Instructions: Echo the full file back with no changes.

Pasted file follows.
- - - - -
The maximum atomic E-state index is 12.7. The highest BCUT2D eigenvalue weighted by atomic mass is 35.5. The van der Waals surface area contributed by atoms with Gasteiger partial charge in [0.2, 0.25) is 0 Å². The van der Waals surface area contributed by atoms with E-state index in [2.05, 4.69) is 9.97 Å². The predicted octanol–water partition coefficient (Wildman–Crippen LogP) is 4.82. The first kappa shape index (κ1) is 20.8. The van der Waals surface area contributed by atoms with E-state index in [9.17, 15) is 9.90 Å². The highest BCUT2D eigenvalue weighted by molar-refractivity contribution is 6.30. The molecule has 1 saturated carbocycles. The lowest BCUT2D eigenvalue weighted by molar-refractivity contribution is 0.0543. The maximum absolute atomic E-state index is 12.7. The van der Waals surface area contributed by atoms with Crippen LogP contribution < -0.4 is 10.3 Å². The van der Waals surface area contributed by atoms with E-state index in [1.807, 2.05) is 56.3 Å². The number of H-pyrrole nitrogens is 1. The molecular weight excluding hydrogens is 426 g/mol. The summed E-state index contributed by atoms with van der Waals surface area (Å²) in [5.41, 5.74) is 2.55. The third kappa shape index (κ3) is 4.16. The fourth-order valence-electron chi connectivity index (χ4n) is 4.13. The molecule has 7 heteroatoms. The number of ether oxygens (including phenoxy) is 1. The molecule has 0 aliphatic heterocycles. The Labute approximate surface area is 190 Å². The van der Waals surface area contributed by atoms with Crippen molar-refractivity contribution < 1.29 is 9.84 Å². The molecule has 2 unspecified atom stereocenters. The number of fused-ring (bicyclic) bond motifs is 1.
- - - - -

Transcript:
The maximum atomic E-state index is 12.7. The highest BCUT2D eigenvalue weighted by atomic mass is 35.5. The van der Waals surface area contributed by atoms with Gasteiger partial charge in [0.2, 0.25) is 0 Å². The van der Waals surface area contributed by atoms with E-state index in [2.05, 4.69) is 9.97 Å². The predicted octanol–water partition coefficient (Wildman–Crippen LogP) is 4.82. The first kappa shape index (κ1) is 20.8. The van der Waals surface area contributed by atoms with E-state index in [9.17, 15) is 9.90 Å². The highest BCUT2D eigenvalue weighted by molar-refractivity contribution is 6.30. The molecule has 1 saturated carbocycles. The lowest BCUT2D eigenvalue weighted by molar-refractivity contribution is 0.0543. The maximum absolute atomic E-state index is 12.7. The van der Waals surface area contributed by atoms with Crippen LogP contribution < -0.4 is 10.3 Å². The van der Waals surface area contributed by atoms with E-state index in [1.807, 2.05) is 56.3 Å². The number of H-pyrrole nitrogens is 1. The molecular weight excluding hydrogens is 426 g/mol. The summed E-state index contributed by atoms with van der Waals surface area (Å²) in [5.41, 5.74) is 2.55. The third kappa shape index (κ3) is 4.16. The fourth-order valence-electron chi connectivity index (χ4n) is 4.13. The molecule has 7 heteroatoms. The number of ether oxygens (including phenoxy) is 1. The molecule has 0 aliphatic heterocycles. The Labute approximate surface area is 190 Å². The van der Waals surface area contributed by atoms with Crippen molar-refractivity contribution < 1.29 is 9.84 Å². The molecule has 2 unspecified atom stereocenters. The number of fused-ring (bicyclic) bond motifs is 1.